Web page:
Micheal Martin opens with hints that Fine Gael has ignored some of its own failings, but acknowledges and accepts the work of the Tribunal. The public can see the difference between people looking to exploit issues and those looking to direct proper changes. He says he has no intention of trying to avoid accountability for his party’s action, but won’t let others off the hook for reports on their own difficulties.

Last year, Martin says, ministers came and cherry-picked convenient parts of the Moriarty Report to discuss. He says he won’t do likewise.

Former FF minister Michael Smith was the first to attack planning in Dublin, he said, and led the split of Dublin’s local authorities in part because councillors were voting on the rezoning of areas they didn’t know. (There’s credit for Brendan Howlin, who followed this up in the 1990s.)

The Tribunal’s report confirms the picture laid out in earlier ones; planning in Dublin was “rotten to the core”, with a systematic subversion of the process by councillors who wanted to be paid to support rezoning they would have otherwise opposed.

Martin admits that many within FF acted ‘infamously’ and their legacy remains, and many were rewarded in 1991 by losing their seats. Since then, he notes, Fianna Fáil hasn’t controlled any of the four councils in Dublin.

Martin hopes the DPP can act on the evidence of the report, and says the report underlines how many didn’t see a boundary between personal and political finances. The major question, however, should be whether the planning system has been cleaned up – and the system still allows some councillors to create wealth on behalf of developers.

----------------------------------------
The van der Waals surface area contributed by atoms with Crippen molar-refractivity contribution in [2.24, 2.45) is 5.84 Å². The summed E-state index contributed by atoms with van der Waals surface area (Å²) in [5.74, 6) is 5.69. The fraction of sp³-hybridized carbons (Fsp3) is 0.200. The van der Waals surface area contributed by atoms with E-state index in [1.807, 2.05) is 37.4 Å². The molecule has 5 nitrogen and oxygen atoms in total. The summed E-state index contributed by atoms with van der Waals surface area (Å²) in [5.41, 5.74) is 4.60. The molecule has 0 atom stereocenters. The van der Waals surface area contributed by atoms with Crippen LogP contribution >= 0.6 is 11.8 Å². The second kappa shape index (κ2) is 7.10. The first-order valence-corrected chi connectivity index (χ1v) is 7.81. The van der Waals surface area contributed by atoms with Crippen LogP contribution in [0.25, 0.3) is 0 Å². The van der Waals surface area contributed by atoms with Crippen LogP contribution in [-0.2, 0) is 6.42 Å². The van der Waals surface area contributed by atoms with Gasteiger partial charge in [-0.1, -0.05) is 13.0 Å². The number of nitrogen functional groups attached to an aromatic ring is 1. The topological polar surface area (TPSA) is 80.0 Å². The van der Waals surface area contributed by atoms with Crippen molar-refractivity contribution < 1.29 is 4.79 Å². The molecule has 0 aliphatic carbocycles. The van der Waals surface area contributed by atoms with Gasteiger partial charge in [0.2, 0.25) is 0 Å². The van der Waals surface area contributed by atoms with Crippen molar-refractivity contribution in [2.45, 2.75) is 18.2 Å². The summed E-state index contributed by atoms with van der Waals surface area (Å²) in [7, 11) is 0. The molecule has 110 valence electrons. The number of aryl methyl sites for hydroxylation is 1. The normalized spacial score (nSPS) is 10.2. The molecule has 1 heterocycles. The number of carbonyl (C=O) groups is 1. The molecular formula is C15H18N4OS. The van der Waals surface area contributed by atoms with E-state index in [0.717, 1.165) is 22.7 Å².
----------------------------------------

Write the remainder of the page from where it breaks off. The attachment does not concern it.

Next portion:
An attack: Martin wants to know why Phil Hogan cancelled six internal planning investigations in other areas, which had been begun by John Gormley. There is stony silence from Hogan and his cabinet colleagues.

The matters in the report deserved to be exposed; Pee Flynn corruptly sought a donation, and took money in his office from a developer putting a project before him. The Tribunal heard evidence, found a conclusion, and Martin says he fully supports and accepts it. He wants proceedings taken against Flynn, and says there was no excuse not to challenge Flynn on it.

There was a “high tolerance” of corrupt practices on all sides, he says, but legislation brought forward by FF since 1997 have helped to curb this.

On Bertie: The Tribunal couldn’t discern where funding came from; although he had a tough personal time, this doesn’t excuse his affairs. At no stage, anywhere, has anyone ever alleged a corrupt act on Bertie’s part during his time as Taoiseach. The findings of the Tribunal are serious enough without people trying to extend them and make partisan points. Martin goes on to defend some of those governments’ achievements, including in Northern Ireland.

The FG tactic of looking to inflict damage on FF is cynical, Martin says, especially when nobody ever suggested corruption against him. He adds that Ruairí Quinn, as a former colleague of Ahern’s in cabinet, is on the record as saying he did not suspect Bertie of taking corrupt payments.

On Albert Reynolds: there is no question that FF fundraising, though legal, was wrong. What Albert did was precisely what Justice Moriarty said in his own report last year. There was a pattern of donations to parties by interested businesspeople. One of Moriarty’s report said only one donation was unsolicited – Denis O’Brien said consistently that Fine Gael were asking for funding.